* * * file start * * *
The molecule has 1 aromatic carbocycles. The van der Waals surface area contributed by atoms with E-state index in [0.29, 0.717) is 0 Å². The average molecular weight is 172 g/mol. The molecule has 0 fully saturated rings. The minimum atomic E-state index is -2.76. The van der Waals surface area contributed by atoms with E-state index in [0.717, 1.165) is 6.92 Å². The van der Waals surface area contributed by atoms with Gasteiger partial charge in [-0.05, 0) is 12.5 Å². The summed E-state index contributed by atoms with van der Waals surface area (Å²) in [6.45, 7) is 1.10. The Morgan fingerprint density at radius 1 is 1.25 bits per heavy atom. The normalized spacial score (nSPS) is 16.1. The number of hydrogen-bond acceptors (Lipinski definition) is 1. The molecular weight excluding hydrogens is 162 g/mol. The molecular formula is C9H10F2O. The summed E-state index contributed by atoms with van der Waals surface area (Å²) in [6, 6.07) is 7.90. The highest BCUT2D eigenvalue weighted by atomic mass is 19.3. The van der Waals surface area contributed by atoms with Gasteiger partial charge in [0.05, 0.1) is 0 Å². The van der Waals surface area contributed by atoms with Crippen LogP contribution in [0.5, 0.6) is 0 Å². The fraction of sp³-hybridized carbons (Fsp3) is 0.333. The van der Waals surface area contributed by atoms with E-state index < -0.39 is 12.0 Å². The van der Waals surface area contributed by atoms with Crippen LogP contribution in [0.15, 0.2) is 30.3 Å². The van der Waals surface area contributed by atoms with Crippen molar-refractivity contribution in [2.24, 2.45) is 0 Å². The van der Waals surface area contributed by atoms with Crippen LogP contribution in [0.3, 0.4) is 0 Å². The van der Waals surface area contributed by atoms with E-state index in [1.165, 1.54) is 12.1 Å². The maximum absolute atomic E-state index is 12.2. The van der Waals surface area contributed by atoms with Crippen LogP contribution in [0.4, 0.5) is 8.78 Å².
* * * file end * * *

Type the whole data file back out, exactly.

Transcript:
The molecule has 1 aromatic carbocycles. The van der Waals surface area contributed by atoms with E-state index in [0.29, 0.717) is 0 Å². The average molecular weight is 172 g/mol. The molecule has 0 fully saturated rings. The minimum atomic E-state index is -2.76. The van der Waals surface area contributed by atoms with E-state index in [0.717, 1.165) is 6.92 Å². The van der Waals surface area contributed by atoms with Gasteiger partial charge in [-0.05, 0) is 12.5 Å². The summed E-state index contributed by atoms with van der Waals surface area (Å²) in [6.45, 7) is 1.10. The Morgan fingerprint density at radius 1 is 1.25 bits per heavy atom. The normalized spacial score (nSPS) is 16.1. The number of hydrogen-bond acceptors (Lipinski definition) is 1. The molecular weight excluding hydrogens is 162 g/mol. The molecular formula is C9H10F2O. The summed E-state index contributed by atoms with van der Waals surface area (Å²) in [6, 6.07) is 7.90. The highest BCUT2D eigenvalue weighted by atomic mass is 19.3. The van der Waals surface area contributed by atoms with Gasteiger partial charge in [0.05, 0.1) is 0 Å². The van der Waals surface area contributed by atoms with Crippen LogP contribution in [0.5, 0.6) is 0 Å². The fraction of sp³-hybridized carbons (Fsp3) is 0.333. The van der Waals surface area contributed by atoms with E-state index < -0.39 is 12.0 Å². The van der Waals surface area contributed by atoms with Crippen LogP contribution in [0.15, 0.2) is 30.3 Å². The van der Waals surface area contributed by atoms with Crippen molar-refractivity contribution in [2.24, 2.45) is 0 Å². The van der Waals surface area contributed by atoms with Crippen LogP contribution in [0.3, 0.4) is 0 Å². The van der Waals surface area contributed by atoms with E-state index in [1.165, 1.54) is 12.1 Å². The maximum absolute atomic E-state index is 12.2. The van der Waals surface area contributed by atoms with Crippen LogP contribution in [0.4, 0.5) is 8.78 Å².